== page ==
“In my younger and more vulnerable years my father gave me some advice that I’ve been turning over in my mind ever since. Whenever you feel like criticising any one, he told me, just remember that all the people in this world haven’t had the advantages that you’ve had.”

Intriguingly, the line suggests that despite this experience, the narrator holds so tightly to these beliefs, (his father’s advice) that despite his experience, he may still not be ready to abandon them.

The last example, from M.T. Anderson’s FEED, isn’t from the list, but it’s one of my favorites:

“We went to the moon. And the moon sucked.”

In two very short lines, the narrator has given you a wealth of information. First, he’s telling you that you’re entering a world where travel to the moon is not only possible, it’s so commonplace that the narrator and his companions find it boring. The language (the moon sucked) makes it clear he’s young and jaded. If this young narrator lives in a world where trips to the moon are passé, what, the reader has to wonder, could possibly happen to shake up his life?

So what does great literature have to do with college essays?

At this point, you may be thinking, sure it’s easy to write a good hook if you’re an English lady, living in the roaring twenties, or regularly traveling to the moon. I’m just a senior in high school. Take another look at these lines. Jane Austen’s talking about dating. Fitzgerald’s talking about questioning parental advice. And Anderson’s talking about a trip. It’s their voices, Austen’s snarky, Fitzgerald’s questioning, and Andersen’s blunt and bored, that draw you in.

So how do you craft your hook?

For starters, don’t expect to start out with something amazing like “It was the best of times, it was the worst of times, it was the age of wisdom, it was the age of foolishness, it was the epoch of belief, it was the epoch of incredulity, it was the season of Light, it was the season of Darkness, it was the spring of hope, it was the winter of despair, we had everything before us, we had nothing before us, we were all going direct to Heaven, we were all going direct the other way.”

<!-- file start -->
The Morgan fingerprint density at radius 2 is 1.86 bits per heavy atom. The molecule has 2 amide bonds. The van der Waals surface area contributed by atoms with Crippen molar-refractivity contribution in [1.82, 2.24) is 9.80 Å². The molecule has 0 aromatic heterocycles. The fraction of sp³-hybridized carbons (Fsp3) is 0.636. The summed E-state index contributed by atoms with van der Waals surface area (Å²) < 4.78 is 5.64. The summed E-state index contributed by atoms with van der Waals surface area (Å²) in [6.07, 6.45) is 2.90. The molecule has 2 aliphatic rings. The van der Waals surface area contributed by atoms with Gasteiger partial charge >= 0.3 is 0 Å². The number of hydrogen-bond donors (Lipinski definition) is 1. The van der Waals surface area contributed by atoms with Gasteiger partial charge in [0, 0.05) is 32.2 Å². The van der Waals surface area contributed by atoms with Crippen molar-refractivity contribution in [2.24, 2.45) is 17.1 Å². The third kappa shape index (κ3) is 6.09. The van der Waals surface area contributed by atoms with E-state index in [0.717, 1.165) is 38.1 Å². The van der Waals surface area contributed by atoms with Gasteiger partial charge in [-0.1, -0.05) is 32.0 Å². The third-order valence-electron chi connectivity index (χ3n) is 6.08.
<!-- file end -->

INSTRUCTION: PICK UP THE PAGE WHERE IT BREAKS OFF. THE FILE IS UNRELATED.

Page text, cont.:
Because you can bet dollars to donuts, Dickens didn’t either.

Find your story. Find your voice—are you passionate, questioning, offbeat, funny? Do you text or tweet? That’s also a good place to find your voice.

Let it shine through. Write your draft. Write several. Circle back. Now find what makes your story intriguing, introduce yourself, and cast your line to reel your readers in.

Next! Read the other posts in this series:
Part 2: Keep it Simple, Stupid
Part 3: Beware Disconnected Ideas

With oJoanna Novinsver two decades of writing experience for the Central Intelligence Agency and the commercial fiction market, multi-published author Joanna Novins understands the importance of hooking the reader with the first line. She also understands the importance of telling a great story, whether it’s about manufacturing solid propellant missiles, happily-ever-after, or how to present yourself.  She has extensive experience working with writers of differing skill levels, from senior intelligence analysts and published authors to aspiring authors and high school students. Joanna holds a master’s degree from the Johns Hopkins School of Advanced International Studies and was awarded a bachelor’s degree with honors in history from Williams College in Williamstown, Massachusetts.